1. Remember why you are ultimately doing this in the first place- At the beginning, enthusiasm filled with tanks of adrenaline propelled you.
As the weeks and months pass by, adrenaline wans and this work becomes routine and mundane.
At beginning, the idea and fantasy of the transformation excited you.
Unfortunately, Dr. Reality busted through the door and showed you this journey wasn’t going to be as smooth as initially thought. Maybe you thought, in 8 weeks, you would have your new body and everyone would shower you with compliments.
Instead, you haven’t reached your target weight and everyone isn’t bombarding you with compliments.
When you’re feeling lost, think about what first made you interested in pursuing whatever you’re pursuing.
When I was in a low moment and was beginning to think what all this meant, I remembered my initial feelings and thoughts the night I decided to quit my higher educational pursuits.
I wanted to be able to positively influence others, share my failures and mistakes, help others level up their fitness, and unleash their inner superhero.
It’s not going to be easy, but if you come into the story with a strong ‘why’ that’s internally driven—then any superficial or external metric isn’t going to be strong enough to stop you.
You’re on a mission and nothing or no one can stop that unless you give them permission to do so.
2. Look at the small things- Maybe your goal was to lose 20 pounds, but instead have only lost 10. Perhaps you wanted to self-publish a book in 3 months, but instead it will take 6 months.
Maybe you wanted to pursue a passion project and turn it into your job, but instead, you’re stuck at a job you hate.
No matter the goal at hand, something is better than zero (as Gary V would say). I have a tendency to fixate on the end goal and not relish the moment nor celebrate past accomplishments.
Maintaining a fresh and positive perspective is worth the weight of gold. Most goals take time. We all have a tendency to overestimate what we can do on a given day or week, but underestimate what we can do over months and a year.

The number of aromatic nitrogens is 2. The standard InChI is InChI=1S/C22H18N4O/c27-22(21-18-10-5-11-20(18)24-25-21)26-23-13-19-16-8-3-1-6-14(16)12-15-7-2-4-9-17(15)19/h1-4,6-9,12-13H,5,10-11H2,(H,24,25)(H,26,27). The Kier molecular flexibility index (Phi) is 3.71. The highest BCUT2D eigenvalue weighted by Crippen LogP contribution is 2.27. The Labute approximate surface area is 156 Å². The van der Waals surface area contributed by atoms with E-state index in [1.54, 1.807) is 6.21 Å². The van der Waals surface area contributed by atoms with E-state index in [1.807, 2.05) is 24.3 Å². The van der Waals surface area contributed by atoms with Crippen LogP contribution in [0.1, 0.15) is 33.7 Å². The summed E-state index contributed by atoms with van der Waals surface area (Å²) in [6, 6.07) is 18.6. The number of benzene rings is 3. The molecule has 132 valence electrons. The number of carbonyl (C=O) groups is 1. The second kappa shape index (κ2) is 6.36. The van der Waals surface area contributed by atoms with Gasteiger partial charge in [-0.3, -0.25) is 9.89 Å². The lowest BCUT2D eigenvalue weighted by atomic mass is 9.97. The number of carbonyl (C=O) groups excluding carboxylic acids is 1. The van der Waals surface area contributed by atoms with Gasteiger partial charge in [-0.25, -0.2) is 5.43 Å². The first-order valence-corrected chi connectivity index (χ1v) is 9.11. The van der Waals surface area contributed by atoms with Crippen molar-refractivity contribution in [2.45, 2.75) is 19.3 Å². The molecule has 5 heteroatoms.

Maybe the book isn’t ready in 3 months, but at least you have a quality book coming out in 6 months. At least you have 10 pounds to show for your efforts. At least you’re working towards your passion project and not settling.
3. Don’t hand over your power so easily- The only way people can affect your emotions is if you grant them the power to do so. If someone calls you an idiot, critiques your fitness, tells you that your work is no good, or does anything else to you—so what.
That’s their opinion. Everyone is entitled to one, but just because they’re entitled to an opinion doesn’t mean you have to agree or listen to what they say.
Opinions are just what they sound like. They’re just a grouping of words that someone has put together. One important thing is that they’re not a fact.
It’s not a fact that you’re not good at fitness just because no one compliments your progress or you’re not the strongest nor leanest.
It’s not a fact that your work isn’t good because your social media account isn’t blowing up. It’s not a fact that you aren’t smart or good looking if your Instagram isn’t bombarded with compliments and weird comments from strangers.
Remember at the end of the day, the metrics that we allow ourselves to obsess over are opinions—not facts.
Van Gogh wasn’t immensely popular nor the person we know him as throughout his life. His work became popular after his death. But, that didn’t deter him, he kept working and showing up each day because of his love for the craft.
How much do you love your craft? How bad do you want to conquer that seemingly ‘forbidden fitness goal’? How passionate are you about making a dent in the universe?
If it’s a resoundingly strong love that boils over—then the opinions of others or any vanity metrics won’t stop you.